During the reign of Casimir the Restorer (1034-1058) Wawel became a significant political and administrative centre for the Polish State. Casimir’s son, Boleslas the Bold (1058-1079) began the construction of a second Romanesque cathedral, which was finished by Boleslas the Wrymouth (1102-1138). In his last will of 1138, this prince divided Poland into districts, and provided that Kraków was to be the residence of the senior prince. In 1291 the city of Kraków along with Wawel Hill temporarily fell under the Czech rule, and Wenceslas II from the Premysl dynasty was crowned King of Poland in Wawel cathedral.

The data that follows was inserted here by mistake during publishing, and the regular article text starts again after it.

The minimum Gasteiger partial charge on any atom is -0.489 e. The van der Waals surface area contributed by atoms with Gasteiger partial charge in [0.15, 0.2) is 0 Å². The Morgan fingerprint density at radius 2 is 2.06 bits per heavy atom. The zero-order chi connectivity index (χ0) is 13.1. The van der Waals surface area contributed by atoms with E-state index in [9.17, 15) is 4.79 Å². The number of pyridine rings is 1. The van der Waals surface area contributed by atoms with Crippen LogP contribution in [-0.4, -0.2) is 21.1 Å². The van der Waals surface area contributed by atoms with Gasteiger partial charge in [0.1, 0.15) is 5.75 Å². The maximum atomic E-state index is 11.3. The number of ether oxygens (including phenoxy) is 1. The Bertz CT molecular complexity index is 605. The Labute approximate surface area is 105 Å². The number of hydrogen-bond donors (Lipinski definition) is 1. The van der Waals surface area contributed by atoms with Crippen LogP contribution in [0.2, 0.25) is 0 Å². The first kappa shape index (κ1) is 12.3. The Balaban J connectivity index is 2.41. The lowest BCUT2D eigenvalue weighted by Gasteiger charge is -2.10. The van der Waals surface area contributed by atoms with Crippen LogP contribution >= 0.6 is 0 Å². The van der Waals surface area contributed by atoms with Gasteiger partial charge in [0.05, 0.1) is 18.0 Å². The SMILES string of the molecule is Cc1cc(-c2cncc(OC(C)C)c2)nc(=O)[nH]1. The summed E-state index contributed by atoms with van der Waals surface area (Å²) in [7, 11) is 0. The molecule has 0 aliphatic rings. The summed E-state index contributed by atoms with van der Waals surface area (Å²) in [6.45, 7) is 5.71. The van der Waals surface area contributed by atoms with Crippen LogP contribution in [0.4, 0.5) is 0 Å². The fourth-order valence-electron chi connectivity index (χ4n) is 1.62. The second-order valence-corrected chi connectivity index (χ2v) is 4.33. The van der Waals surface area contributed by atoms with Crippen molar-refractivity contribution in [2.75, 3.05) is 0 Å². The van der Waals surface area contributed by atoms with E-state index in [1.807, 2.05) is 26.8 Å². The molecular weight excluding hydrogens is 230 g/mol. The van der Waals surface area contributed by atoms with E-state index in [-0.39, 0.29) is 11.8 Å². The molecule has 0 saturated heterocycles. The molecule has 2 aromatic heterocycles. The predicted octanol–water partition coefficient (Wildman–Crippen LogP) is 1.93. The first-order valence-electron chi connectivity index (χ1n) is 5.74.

In 1306 the Duke of Kuyavia Ladislas the Short (1306-1333) entered Wawel and was crowned King of Poland in the Cathedral in 1320. It was the first historically recorded coronation of a Polish ruler on Wawel Hill. Around that time, at the initiative of Ladislas the Short, the construction of the third Gothic cathedral began, the castle was expanded and the old wooden and earthen fortifications were replaced by brick ones. The tomb of Ladislas the Short in the cathedral started a royal necropolis of Polish kings in Krakow.The last descendant of the Piast dynasty, Casimir the Great (1333-1370) brought Wawel to a state of unprecedented splendour. In 1364 the expanded gothic castle witnessed the marriage of Casimir’s granddaughter Elizabeth to Charles IV accompanied by a famous convention of kings and princes, subsequently entertained by a rich burgher Wierzynek. The accession to the throne in 1385 of Jadwiga from the Hungarian dynasty of Andegavens, and her marriage to a Lithuanian prince Ladislas Jagiello (1386-1434) started another era of prosperity for Wawel. The royal court employed local and western European artists and also Rus painters. During the reign of Casimir Jagiellon (1447-1492) the silhouette of the hill was enriched by three high brick towers: the Thieves’ Tower, the Sandomierz Tower and the Senatorial Tower. The first humanists in Poland and tutors to the king’s sons: historian Jan Długosz and an Italian by the name Filippo Buonacorsi (also known as Callimachus) worked there at that time.